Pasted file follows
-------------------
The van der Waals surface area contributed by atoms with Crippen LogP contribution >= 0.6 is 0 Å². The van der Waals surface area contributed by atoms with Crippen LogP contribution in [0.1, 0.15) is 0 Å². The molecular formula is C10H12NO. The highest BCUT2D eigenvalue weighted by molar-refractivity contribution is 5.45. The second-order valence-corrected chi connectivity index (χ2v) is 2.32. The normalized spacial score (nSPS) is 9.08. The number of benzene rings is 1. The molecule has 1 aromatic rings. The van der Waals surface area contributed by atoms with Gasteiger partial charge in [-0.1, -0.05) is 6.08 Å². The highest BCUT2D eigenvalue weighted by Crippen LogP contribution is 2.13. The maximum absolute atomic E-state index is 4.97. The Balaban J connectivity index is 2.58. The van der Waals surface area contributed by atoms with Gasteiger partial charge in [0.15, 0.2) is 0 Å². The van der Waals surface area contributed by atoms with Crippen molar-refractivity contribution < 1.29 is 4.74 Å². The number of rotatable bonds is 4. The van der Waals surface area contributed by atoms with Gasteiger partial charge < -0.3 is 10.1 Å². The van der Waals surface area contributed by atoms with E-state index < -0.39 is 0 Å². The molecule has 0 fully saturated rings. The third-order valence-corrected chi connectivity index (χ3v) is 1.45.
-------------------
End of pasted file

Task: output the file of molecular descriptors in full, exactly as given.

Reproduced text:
The van der Waals surface area contributed by atoms with Crippen LogP contribution >= 0.6 is 0 Å². The van der Waals surface area contributed by atoms with Crippen LogP contribution in [0.1, 0.15) is 0 Å². The molecular formula is C10H12NO. The highest BCUT2D eigenvalue weighted by molar-refractivity contribution is 5.45. The second-order valence-corrected chi connectivity index (χ2v) is 2.32. The normalized spacial score (nSPS) is 9.08. The number of benzene rings is 1. The molecule has 1 aromatic rings. The van der Waals surface area contributed by atoms with Gasteiger partial charge in [-0.1, -0.05) is 6.08 Å². The highest BCUT2D eigenvalue weighted by Crippen LogP contribution is 2.13. The maximum absolute atomic E-state index is 4.97. The Balaban J connectivity index is 2.58. The van der Waals surface area contributed by atoms with Gasteiger partial charge in [0.15, 0.2) is 0 Å². The van der Waals surface area contributed by atoms with Crippen molar-refractivity contribution < 1.29 is 4.74 Å². The number of rotatable bonds is 4. The van der Waals surface area contributed by atoms with Gasteiger partial charge < -0.3 is 10.1 Å². The van der Waals surface area contributed by atoms with E-state index < -0.39 is 0 Å². The molecule has 0 fully saturated rings. The third-order valence-corrected chi connectivity index (χ3v) is 1.45.